The Scarlet & Black

The Student News Site of Grinnell College

The Scarlet & Black

The Scarlet & Black

Hoping there is still some change to spare: resident perspectives

Despite the all-too-common student assumption that the Grinnell community is generally a conservative small town, Grinnell residents questioned said they voted for Obama in last year’s election and continue to support his presidency, through a little bit of thick and a lot of thin.

“I shared many of the same philosophical views with him,” said Grinnell resident Seth Kite, a school psychologist, said. “I saw him as a change, something that would be productive for our society.”

For Craig Cooper, owner of Bikes to You in downtown Grinnell, Obama represented what he said was a welcome change from the eight years of Former President George W. Bush’s executive reign. “I was hopeful that he represented a wholesale change from the Bush administration, primarily in respect to [U.S.] foreign policy and the ‘wars’ in Iraq and Afghanistan,” Cooper said.

As it turned out, the Grinnell residents questioned were not so tough on Obama, similar to views expressed by students and faculty. “I think you’re going to have a hard time finding [someone that does not support Obama],” said Stan Greenwald ’55, a retired Grinnell physician, an opinion that some may call patriotic, others one-sided.

Regardless of support for Obama, residents expressed issue with the media’s often positive treatment of Obama. “He’s certainly been a ‘media darling.’ As an Obama supporter, I recognize the media has not been very tough on him,” Cooper said.

Cooper cited the economy, more specifically “monetary policy,” as something the media could have been tougher on Obama about. “I am very, very apprehensive about the economic future of our country. The monetary policy in the last 18 months, which is not all Obama’s doing, is unprecedented,“ Cooper said. “There has been more money pumped into our economy in the last 18 months than there was in the previous 45 years—I don’t know if it’s exactly that, but it’s been very close.”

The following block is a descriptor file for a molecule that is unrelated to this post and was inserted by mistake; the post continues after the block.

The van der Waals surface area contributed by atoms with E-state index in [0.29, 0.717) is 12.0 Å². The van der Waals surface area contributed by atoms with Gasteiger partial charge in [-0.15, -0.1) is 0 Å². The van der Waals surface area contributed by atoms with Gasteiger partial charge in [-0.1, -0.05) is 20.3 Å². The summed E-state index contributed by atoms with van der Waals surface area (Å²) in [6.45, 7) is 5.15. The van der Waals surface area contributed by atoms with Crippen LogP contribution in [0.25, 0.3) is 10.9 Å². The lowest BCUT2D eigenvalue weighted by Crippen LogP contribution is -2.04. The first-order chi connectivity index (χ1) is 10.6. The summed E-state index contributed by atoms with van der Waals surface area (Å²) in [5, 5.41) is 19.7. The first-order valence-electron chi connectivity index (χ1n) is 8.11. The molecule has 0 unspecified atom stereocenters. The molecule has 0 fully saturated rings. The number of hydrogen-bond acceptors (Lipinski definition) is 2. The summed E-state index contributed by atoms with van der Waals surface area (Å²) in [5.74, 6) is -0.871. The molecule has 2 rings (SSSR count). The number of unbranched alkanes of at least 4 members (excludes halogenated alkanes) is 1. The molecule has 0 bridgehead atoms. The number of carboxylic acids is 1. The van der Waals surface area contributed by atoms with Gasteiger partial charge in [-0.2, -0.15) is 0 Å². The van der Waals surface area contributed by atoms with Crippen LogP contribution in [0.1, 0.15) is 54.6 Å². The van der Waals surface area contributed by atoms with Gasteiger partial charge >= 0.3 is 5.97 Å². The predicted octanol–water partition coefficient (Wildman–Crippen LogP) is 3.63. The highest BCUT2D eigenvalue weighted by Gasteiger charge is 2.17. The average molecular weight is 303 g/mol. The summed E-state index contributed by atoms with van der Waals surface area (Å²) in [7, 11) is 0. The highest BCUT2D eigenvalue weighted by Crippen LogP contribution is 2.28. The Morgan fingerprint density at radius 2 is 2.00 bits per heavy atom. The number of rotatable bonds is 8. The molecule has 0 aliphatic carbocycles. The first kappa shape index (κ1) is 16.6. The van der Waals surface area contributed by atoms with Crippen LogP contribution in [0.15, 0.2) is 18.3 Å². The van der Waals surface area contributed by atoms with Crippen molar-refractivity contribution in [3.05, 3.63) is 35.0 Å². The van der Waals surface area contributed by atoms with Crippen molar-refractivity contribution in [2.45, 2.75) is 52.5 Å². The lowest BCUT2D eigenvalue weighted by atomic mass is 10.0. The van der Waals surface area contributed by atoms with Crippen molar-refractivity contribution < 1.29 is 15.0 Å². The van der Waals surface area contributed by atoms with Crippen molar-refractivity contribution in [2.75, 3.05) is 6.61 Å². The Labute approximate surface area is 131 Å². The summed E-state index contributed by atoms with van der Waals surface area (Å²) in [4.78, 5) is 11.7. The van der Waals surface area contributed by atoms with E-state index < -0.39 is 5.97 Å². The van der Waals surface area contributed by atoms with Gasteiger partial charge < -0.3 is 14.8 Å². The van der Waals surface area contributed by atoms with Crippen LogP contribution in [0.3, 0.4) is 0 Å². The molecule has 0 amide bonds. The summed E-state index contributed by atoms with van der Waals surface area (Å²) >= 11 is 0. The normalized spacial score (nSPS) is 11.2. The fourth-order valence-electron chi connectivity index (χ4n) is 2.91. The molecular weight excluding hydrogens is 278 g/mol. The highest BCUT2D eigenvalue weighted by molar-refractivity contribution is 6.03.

Cooper admitted he could not blame all of recent policies on Obama. After all, one-third of the time in which the money pumping into economy that Cooper described, was implemented while George W. Bush was still president.

On the other hand, Angela Harrington, president and CEO of the Grinnell area Chamber of Commerce said, “This is a brand new economy. I hope that most plans of the past are thrown out because this a whole new day.”

Harrington talked about a new level of government support to “keep the economy running.” She tied much of Obama’s proposed and enacted policy to the role of the local Chamber of Commerce and how it needed to take on a new role.

Despite his anxieties regarding Obama’s economic policies, Cooper pointed out that Obama is not the only figure responsible for enacting change. “It would appear that maybe his ideals have been shackled by Congress,” Cooper said. “It seems like he’s spent a fair amount of political capital trying to get some things done, and has not been super successful.”

Kite, too, was sympathetic to the difficulties Obama has faced with so much pressure placed seemingly solely on his shoulders. “I think Obama has a lot of different challenges as president, and it’s been difficult to implement change. Different parties have also made that even more difficult to do.”

Kite pointed to the need to combat these issues of cooperation in order to make progress. “I see him as a collaborator,” Kite said. “Finding that middle ground is important.”

Leave a Comment
More to Discover
Donate to The Scarlet & Black
Our Goal

Comments (0)

All The Scarlet & Black Picks Reader Picks Sort: Newest

Your email address will not be published. Required fields are marked *